The new senior VP-publishing director was in London. Then he jetted to Cannes for the film festival. And then he was off to the Shanghai International Film Festival.
The frequent flier miles are expected to continue accumulating for Mika as he works to make The Hollywood Reporter a dominant brand—and not just as a publication—in Asia and other parts of the world. He is in charge of the general management of sales, marketing and editorial.
Mika's urgency is warranted. For the first four-and-a-half months of this year, the U.S. accounted for 37.1% of worldwide box office receipts, while international markets accounted for 62.9%. As the movie industry globalizes, so too, Mika reasons, must the trade magazines that cover it and covet its advertisers.
"The Hollywood Reporter is an instant and distinguishable brand," Mika said. "It has to grow its international circulation and become sort of a stronger brand as far as its core product. But what I'm more interested in is expanding its digital brands. We're looking at exploding this iconic brand."
When he looks to international markets, Mika finds that, in a sense, he is competing against himself. In two different stints, he worked for Variety magazine, overseeing operations in Europe, the Middle East and Asia. He helped launch Variety China and other print and electronic products during that time. "I did a phenomenal job, so everywhere I go I'm competing against myself," he said.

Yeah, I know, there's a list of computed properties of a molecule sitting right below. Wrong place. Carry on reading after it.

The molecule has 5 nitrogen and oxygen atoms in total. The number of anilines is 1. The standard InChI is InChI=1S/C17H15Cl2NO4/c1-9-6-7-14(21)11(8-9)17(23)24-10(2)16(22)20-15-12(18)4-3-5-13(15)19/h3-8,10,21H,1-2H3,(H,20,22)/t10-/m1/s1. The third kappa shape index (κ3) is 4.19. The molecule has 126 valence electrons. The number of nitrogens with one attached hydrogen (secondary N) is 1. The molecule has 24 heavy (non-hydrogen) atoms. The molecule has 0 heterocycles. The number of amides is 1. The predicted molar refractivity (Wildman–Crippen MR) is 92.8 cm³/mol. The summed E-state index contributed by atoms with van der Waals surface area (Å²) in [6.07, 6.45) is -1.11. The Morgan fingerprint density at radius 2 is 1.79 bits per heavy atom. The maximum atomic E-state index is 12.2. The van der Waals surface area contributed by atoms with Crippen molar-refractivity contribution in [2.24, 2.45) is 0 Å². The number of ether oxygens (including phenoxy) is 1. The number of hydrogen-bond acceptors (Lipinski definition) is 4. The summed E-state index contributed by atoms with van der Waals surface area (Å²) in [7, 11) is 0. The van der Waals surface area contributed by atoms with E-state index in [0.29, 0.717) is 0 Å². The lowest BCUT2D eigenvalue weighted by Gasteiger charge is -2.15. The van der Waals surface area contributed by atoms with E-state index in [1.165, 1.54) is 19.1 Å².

Mika's plans include licensing The Hollywood Reporter-branded content for TV stations abroad, as well as expanding the products offered through its digital development division. The company will launch digital newsletters in different languages in Asia. Mika also is discussing domestic licensing programs; currently, a weekly half-hour program of branded content that focuses on the movie-making business airs on Starz.
In addition to reaching decision-makers interested in the growing global entertainment business, Mika is looking to attract consumers who have become fascinated not just with movie stars and celebrities but also with the business of movie-making.
That is proving true on the publication's companion Web site, which is seeing increased hits from consumers. That trend has opened the door to attracting consumer advertisers as well as the core domestic and international b-to-b advertising, Mika said.
After six years at Variety, Mika was hired by Nielsen Business Media in January and given the title of senior VP-managing director, international, of the Film & Performing Acts and Music & Literary Group. Based in London, he added 10 people to the editorial team in Asia and opened an office in Hong Kong. Now, in a sense, he is stepping back into the trenches to focus on just one publication. But Mika doesn't see it exactly that way.
"It's micro with a macro vision," he said.